• Prong #1: Engage a new segment — action-oriented developers — with interactive samples
    • Prong #2: Get MDN into workflows by integrating with other sites/tools, starting by moving MDN content to be machine readable. Started with compatibility data in 2018.

We reached a 21% year-over-year user growth and 13.3 million monthly users. User numbers dropped quite a bit over the summer. Some of the drop was due to Firefox, which had been running content tiles pointing to MDN but dropped these in May/June. This accounted for ~500k users, but they were low-value users — 90+% dropped after only 10 seconds.

We completed our interactive examples for JS, CSS, and HTML

  • Now starting work on Web APIs — 2000-3000 pages, much harder to implement interactive samples here due to more complex code and sheer numbers..
  • Experimenting with Codepen, they have client side and also embedded content. Working with their team to figure out if it will work for MDN.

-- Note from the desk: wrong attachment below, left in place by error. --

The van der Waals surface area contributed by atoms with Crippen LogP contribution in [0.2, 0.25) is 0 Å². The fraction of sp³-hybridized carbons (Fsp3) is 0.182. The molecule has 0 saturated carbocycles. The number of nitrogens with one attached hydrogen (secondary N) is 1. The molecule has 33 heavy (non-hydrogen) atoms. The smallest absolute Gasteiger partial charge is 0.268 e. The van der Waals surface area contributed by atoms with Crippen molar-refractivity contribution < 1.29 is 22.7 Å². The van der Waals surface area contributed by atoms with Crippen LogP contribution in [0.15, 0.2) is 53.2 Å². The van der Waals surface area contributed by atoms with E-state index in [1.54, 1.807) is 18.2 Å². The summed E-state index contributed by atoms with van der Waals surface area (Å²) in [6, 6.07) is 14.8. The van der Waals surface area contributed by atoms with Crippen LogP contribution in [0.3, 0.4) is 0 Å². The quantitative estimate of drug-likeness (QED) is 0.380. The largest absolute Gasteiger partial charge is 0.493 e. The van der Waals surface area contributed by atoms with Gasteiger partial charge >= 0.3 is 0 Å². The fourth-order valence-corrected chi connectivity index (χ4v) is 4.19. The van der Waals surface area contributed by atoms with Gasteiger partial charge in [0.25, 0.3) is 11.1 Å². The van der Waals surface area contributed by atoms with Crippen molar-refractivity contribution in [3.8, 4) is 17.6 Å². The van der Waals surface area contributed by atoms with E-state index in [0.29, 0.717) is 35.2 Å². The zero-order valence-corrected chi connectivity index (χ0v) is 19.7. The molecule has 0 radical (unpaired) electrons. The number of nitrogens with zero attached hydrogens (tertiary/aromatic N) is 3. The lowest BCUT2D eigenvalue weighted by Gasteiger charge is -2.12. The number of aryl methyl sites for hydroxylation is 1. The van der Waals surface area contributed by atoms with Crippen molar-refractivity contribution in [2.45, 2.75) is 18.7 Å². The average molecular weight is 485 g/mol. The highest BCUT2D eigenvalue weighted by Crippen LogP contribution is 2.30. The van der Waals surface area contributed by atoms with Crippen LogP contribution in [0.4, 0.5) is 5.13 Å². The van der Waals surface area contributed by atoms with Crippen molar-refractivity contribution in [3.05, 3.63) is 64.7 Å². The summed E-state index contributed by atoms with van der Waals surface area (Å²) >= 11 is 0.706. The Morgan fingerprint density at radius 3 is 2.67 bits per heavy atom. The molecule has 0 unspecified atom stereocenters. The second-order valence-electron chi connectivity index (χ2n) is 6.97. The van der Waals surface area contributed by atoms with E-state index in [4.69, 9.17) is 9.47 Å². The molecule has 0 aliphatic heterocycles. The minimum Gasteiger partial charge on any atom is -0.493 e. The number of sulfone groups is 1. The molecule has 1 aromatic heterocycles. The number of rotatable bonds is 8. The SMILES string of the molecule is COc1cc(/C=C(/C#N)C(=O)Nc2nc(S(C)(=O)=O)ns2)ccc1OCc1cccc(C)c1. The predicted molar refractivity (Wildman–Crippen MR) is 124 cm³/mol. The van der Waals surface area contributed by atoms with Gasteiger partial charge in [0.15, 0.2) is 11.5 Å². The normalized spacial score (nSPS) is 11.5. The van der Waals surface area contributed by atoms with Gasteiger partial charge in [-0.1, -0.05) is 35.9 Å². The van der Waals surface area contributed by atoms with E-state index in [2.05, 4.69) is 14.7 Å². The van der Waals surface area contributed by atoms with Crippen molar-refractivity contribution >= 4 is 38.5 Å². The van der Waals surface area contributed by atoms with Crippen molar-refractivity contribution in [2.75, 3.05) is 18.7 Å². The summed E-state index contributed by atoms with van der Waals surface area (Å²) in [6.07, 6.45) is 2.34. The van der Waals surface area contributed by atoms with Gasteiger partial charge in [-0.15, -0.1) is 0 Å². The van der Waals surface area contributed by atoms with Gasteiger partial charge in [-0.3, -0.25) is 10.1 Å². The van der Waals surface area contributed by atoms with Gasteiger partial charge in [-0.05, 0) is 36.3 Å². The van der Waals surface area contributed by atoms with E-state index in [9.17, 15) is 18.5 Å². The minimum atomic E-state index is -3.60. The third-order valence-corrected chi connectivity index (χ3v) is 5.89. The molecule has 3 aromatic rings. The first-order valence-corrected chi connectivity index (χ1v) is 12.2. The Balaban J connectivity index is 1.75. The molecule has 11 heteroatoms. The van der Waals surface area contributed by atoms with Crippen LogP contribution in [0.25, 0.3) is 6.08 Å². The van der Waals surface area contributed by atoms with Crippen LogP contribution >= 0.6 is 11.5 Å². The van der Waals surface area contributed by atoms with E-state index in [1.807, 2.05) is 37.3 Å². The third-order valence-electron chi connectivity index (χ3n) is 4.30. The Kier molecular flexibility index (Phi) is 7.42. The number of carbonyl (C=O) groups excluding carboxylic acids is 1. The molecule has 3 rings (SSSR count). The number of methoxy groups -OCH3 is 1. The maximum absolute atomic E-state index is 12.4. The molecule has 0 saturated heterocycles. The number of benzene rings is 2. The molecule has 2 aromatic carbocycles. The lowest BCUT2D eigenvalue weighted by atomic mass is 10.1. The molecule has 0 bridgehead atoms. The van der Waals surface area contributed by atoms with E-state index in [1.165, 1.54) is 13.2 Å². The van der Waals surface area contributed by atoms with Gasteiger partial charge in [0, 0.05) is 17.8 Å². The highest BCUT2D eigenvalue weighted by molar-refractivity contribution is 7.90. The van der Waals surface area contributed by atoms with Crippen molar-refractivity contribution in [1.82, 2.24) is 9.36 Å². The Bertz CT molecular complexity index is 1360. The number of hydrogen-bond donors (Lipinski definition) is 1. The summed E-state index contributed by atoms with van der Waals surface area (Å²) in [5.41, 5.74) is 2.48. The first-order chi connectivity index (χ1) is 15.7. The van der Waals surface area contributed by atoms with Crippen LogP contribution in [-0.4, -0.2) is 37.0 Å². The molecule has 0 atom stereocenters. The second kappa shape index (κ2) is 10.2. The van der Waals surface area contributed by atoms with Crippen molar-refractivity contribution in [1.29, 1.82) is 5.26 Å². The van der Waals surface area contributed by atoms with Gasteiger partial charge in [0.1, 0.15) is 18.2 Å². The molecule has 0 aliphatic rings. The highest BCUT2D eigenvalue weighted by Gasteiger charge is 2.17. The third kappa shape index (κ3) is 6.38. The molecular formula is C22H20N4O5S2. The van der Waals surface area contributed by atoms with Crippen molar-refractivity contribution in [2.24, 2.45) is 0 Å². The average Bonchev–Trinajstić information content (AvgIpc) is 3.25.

• Why not Glitch? Mainly Codepen is preferred because Glitch is a heavier implementation, more performance impact (we have talked to them however, and we are still interested in looking into ways we can work together)
  • Broke down Web APIs into 2 top tier types, DOM APIs and “PWA-type APIs”, such as service workers, Push, etc.
  • MDN engineering was only 3 devs over most of 2018 (we did add an additional developer late in 2018) so really resource constrained
  • Plan is to use the home grown solution (CSS) in conjunction with CodePen. Might switch to CodePen for HTML, and definitely for Web APIs.

Performance improvements